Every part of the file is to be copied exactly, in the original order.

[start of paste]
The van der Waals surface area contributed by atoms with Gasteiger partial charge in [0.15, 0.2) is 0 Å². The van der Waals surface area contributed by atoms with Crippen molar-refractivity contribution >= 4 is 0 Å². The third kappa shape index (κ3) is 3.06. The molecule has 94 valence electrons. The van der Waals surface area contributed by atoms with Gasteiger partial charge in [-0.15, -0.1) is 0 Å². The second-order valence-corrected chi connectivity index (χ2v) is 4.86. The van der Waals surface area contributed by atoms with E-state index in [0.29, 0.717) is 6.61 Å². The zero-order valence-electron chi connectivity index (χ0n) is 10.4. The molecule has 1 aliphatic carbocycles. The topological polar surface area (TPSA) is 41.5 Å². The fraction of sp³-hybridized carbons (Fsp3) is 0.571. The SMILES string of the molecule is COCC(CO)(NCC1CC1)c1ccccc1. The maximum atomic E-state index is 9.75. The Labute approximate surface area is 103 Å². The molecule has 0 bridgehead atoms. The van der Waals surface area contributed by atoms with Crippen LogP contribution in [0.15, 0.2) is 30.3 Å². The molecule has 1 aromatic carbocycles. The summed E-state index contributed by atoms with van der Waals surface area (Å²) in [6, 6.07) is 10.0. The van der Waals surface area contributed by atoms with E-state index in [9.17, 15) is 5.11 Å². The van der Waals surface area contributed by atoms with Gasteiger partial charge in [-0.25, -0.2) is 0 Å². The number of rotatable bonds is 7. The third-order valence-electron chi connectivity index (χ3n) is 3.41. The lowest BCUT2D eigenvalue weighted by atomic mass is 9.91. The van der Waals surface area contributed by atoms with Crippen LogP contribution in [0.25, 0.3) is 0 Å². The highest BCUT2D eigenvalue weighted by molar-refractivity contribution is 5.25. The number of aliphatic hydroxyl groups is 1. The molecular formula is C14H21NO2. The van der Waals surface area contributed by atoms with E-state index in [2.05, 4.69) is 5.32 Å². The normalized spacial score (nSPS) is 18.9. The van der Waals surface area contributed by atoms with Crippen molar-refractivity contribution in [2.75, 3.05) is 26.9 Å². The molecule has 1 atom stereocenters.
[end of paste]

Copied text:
The van der Waals surface area contributed by atoms with Gasteiger partial charge in [0.15, 0.2) is 0 Å². The van der Waals surface area contributed by atoms with Crippen molar-refractivity contribution >= 4 is 0 Å². The third kappa shape index (κ3) is 3.06. The molecule has 94 valence electrons. The van der Waals surface area contributed by atoms with Gasteiger partial charge in [-0.15, -0.1) is 0 Å². The second-order valence-corrected chi connectivity index (χ2v) is 4.86. The van der Waals surface area contributed by atoms with E-state index in [0.29, 0.717) is 6.61 Å². The zero-order valence-electron chi connectivity index (χ0n) is 10.4. The molecule has 1 aliphatic carbocycles. The topological polar surface area (TPSA) is 41.5 Å². The fraction of sp³-hybridized carbons (Fsp3) is 0.571. The SMILES string of the molecule is COCC(CO)(NCC1CC1)c1ccccc1. The maximum atomic E-state index is 9.75. The Labute approximate surface area is 103 Å². The molecule has 0 bridgehead atoms. The van der Waals surface area contributed by atoms with Crippen LogP contribution in [0.15, 0.2) is 30.3 Å². The molecule has 1 aromatic carbocycles. The summed E-state index contributed by atoms with van der Waals surface area (Å²) in [6, 6.07) is 10.0. The van der Waals surface area contributed by atoms with E-state index in [9.17, 15) is 5.11 Å². The van der Waals surface area contributed by atoms with Gasteiger partial charge in [-0.25, -0.2) is 0 Å². The number of rotatable bonds is 7. The third-order valence-electron chi connectivity index (χ3n) is 3.41. The lowest BCUT2D eigenvalue weighted by atomic mass is 9.91. The van der Waals surface area contributed by atoms with Crippen LogP contribution in [0.25, 0.3) is 0 Å². The highest BCUT2D eigenvalue weighted by molar-refractivity contribution is 5.25. The number of aliphatic hydroxyl groups is 1. The molecular formula is C14H21NO2. The van der Waals surface area contributed by atoms with E-state index in [2.05, 4.69) is 5.32 Å². The normalized spacial score (nSPS) is 18.9. The van der Waals surface area contributed by atoms with Crippen molar-refractivity contribution in [2.75, 3.05) is 26.9 Å². The molecule has 1 atom stereocenters.